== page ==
The Impact of Natural Disasters on Systemic Political and Social Inequities in the U.S. examines how natural disasters impact social inequality in the United States. The contributors cover topics such as criminal justice, demographics, economics, history, political science, and sociology to show how effects of natural disasters vary by social and economic class in the United States. This volume studies social and political mechanisms in disaster response and relief that enable natural disasters to worsen inequalities in America and offers potential solutions.
Paul S. Adams is associate professor of political science and chair of the Behavioral Sciences Division at the University of Pittsburgh at Greensburg.
Geoffrey L. Wood is associate professor of sociology and director of the Center for Applied Research at the University of Pittsburgh at Greensburg.
Chapter 1: The Impact of Natural Disasters on Inequities: Exploring New Paradigms and Relevant Evidence
Geoffrey L. Wood
Chapter 2: The Missing Link in Disaster Social Science
Peter Loebach and Julie Stewart
Chapter 3: Working for the Clampdown: The Impact of Hyper-Decentralization on Voter Registration & Ballot Access in the Wake of Natural Disasters
Paul Simon Adams
Chapter 4: Judging Worthiness: Hurricane Maria, Puerto Ricans and the Articulation of American National Identity
Amilcar Antonio Barreto
Chapter 5: “I Think They Capitalized… on a Lot of People’s Loss”: Perceptions of Reconstruction after the Tuscaloosa Tornado
Chapter 6: No Port in the Storm: Hurricanes and the Impact of Criminal Records
Pamela Ray Koch and Dennis Feaster
Chapter 7: Other Impacts of Natural Disasters: Media Framing, Crime, and Categorical Inequality
Timothy Holler and Renee Lamphere
Chapter 8: The Way Forward—How Do We Improve Outcomes and Create Solutions for People Impacted by Natural Disasters?
Paul Simon Adams and Geoffrey L. Wood
This collection of essays probes the economic, political, and social impacts of natural disasters in the US. The common thread throughout is a focus on social and political inequities, which are shown to be pervasive throughout the US. The contributors address inequities that appear in numerous areas, even those not often linked to natural disasters, such as voting, reintegration into society after incarceration, worthiness, and many more. At the root of these issues the reader finds the struggle for power, the importance of perception, and the necessity for capital of all stripes. The authors astutely argue that natural disasters create not only literal voids in space but also spaces in which ideologies flourish. By studying natural disasters from a variety of social scientific perspectives, this volume as a whole clearly demonstrates the scholarly need to examine complex issues from many different angles. Additionally, it not only makes a convincing case to build on the study of power and its linkages to natural disasters, it also implicitly makes the case that there is considerable work to be done on the study of power in society more generally. Recommended.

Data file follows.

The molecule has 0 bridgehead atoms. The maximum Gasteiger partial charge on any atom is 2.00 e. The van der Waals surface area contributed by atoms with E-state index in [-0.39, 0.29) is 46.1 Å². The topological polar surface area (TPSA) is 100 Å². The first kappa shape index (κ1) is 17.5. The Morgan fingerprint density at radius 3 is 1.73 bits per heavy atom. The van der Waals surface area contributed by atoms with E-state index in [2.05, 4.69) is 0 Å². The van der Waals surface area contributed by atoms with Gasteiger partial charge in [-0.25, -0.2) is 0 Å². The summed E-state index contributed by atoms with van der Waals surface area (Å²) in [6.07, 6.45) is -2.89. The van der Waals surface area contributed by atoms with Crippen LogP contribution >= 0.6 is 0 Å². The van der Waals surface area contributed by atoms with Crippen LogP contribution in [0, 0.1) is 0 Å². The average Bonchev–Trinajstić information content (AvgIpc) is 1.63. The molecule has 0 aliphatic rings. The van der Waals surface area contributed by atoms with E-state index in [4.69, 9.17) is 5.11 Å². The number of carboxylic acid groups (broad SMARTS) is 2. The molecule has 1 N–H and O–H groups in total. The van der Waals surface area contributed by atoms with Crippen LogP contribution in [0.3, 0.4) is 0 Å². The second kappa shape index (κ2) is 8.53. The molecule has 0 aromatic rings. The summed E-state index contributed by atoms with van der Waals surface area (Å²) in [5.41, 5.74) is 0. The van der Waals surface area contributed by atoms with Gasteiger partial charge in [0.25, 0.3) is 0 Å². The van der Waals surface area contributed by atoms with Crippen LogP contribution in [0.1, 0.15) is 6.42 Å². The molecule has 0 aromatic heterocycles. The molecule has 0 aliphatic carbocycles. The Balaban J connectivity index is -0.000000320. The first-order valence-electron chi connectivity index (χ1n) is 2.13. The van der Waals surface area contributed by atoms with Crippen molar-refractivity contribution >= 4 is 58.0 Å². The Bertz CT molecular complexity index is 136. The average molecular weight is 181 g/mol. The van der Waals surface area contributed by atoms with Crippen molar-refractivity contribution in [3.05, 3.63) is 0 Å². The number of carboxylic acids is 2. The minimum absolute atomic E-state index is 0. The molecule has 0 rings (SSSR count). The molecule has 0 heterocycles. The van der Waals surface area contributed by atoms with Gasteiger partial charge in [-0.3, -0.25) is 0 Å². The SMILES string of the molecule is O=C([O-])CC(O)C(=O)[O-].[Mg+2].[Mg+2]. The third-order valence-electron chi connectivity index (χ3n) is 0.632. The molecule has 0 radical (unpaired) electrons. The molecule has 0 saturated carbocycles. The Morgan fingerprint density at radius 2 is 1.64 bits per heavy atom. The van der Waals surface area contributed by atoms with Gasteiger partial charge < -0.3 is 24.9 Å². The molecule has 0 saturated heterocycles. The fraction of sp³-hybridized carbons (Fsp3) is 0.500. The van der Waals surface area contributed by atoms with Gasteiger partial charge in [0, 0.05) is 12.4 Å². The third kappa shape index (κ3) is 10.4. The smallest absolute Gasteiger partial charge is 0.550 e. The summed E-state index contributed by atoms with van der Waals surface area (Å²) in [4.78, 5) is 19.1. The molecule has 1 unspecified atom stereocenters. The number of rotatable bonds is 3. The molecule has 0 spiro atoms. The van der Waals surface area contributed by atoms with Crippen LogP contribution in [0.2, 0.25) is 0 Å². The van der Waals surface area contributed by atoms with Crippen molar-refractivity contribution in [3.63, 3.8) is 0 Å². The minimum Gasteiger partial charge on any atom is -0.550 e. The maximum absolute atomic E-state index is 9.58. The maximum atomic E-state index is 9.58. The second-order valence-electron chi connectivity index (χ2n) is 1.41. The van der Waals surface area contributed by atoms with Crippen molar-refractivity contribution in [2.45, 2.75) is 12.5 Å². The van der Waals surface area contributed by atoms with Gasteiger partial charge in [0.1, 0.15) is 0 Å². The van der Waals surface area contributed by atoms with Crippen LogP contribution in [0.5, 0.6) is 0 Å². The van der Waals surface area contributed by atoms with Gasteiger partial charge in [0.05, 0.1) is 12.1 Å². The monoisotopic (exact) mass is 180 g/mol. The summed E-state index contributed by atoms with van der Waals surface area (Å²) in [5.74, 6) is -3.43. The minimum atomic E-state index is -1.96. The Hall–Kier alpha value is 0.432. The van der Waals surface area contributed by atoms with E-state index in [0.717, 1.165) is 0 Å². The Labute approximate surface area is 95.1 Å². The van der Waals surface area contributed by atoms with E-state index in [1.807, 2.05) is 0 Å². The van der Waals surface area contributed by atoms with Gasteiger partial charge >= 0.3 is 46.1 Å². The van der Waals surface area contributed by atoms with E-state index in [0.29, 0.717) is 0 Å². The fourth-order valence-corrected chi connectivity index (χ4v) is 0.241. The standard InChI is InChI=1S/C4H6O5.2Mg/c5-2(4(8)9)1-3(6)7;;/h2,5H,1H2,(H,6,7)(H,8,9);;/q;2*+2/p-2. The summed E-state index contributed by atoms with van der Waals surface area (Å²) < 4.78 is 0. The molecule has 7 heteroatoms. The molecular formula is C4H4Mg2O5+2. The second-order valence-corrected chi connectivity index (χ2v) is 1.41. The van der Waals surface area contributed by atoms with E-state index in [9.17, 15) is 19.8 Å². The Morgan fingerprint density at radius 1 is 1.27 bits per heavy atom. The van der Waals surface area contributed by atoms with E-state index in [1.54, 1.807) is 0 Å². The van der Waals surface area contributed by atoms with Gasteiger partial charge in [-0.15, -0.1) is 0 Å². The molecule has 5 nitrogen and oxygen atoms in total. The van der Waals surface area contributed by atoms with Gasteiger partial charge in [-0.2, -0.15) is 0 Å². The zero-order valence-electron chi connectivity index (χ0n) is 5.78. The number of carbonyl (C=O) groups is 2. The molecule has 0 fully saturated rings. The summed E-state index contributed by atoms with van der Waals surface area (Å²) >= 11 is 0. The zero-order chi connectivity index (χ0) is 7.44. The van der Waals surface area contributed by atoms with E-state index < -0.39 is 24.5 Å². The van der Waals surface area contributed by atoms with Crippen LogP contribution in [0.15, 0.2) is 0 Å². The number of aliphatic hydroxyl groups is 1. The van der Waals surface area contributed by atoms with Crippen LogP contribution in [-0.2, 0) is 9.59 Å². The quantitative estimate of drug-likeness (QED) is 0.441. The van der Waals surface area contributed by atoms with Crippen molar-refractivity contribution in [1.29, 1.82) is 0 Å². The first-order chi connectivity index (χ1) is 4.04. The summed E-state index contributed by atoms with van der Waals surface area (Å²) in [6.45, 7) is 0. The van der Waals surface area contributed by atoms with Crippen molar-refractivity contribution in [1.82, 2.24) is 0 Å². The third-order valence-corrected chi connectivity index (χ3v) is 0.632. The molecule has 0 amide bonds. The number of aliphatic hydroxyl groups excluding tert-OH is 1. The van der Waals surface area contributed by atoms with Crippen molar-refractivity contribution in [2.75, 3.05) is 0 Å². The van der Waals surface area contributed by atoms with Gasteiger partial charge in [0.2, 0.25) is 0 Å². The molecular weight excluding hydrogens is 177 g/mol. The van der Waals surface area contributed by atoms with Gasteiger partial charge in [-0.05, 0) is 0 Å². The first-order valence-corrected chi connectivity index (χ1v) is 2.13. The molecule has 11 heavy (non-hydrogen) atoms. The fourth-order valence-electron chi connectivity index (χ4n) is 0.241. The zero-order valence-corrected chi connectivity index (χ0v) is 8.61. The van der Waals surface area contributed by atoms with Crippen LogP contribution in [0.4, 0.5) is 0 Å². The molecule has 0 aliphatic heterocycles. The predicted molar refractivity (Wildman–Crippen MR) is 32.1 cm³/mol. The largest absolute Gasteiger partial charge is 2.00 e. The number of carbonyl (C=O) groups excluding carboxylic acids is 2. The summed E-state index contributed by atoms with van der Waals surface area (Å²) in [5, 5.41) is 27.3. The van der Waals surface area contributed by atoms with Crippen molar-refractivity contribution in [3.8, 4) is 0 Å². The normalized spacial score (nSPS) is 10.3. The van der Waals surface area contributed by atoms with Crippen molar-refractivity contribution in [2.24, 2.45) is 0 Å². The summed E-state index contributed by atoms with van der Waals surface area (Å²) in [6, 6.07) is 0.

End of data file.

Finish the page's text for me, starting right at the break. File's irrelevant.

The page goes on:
The Impact of Natural Disasters on Systemic Political and Social Inequities in the U.S. is a critically important and timely interdisciplinary book that illuminates how disasters exacerbate inequality in America. More than other events, disasters highlight how wide the gap is between those with power and those without it. This book shows how disasters, and the failure to respond to them comprehensively, harms vulnerable populations. The contributors’ focus on how public policies following disasters provide cover for such things as voter suppression, voter disenfranchisement, and harsh treatment by the criminal justice system is just one of many reasons the book is a must read.
In the COVID-19 era this volume is timely, relevant, and powerful! It provides the intellectual tools as well as the experiential evidence of the nature of social inequality and how it impacts the haves and have nots in the midst of tragedy. Most refreshing about this volume is the use of two powerful yet distinct conceptual frameworks: the Critical Demography paradigm and the theory of historical categorical inequality. As the father of Critical Demography I am especially delighted at this unique and refreshing application of an idea that I introduced two decades ago! I’m equally excited about the latter theory which is a special case of the classic socio-historical perspective. Together these theories provide a powerful new lens to analyze natural disasters as well as to inform public policy in the aftermath of the same. This volume will be an excellent addition to the literatures of sociology, political science, and public policy analysis! A major step forward! Bravo!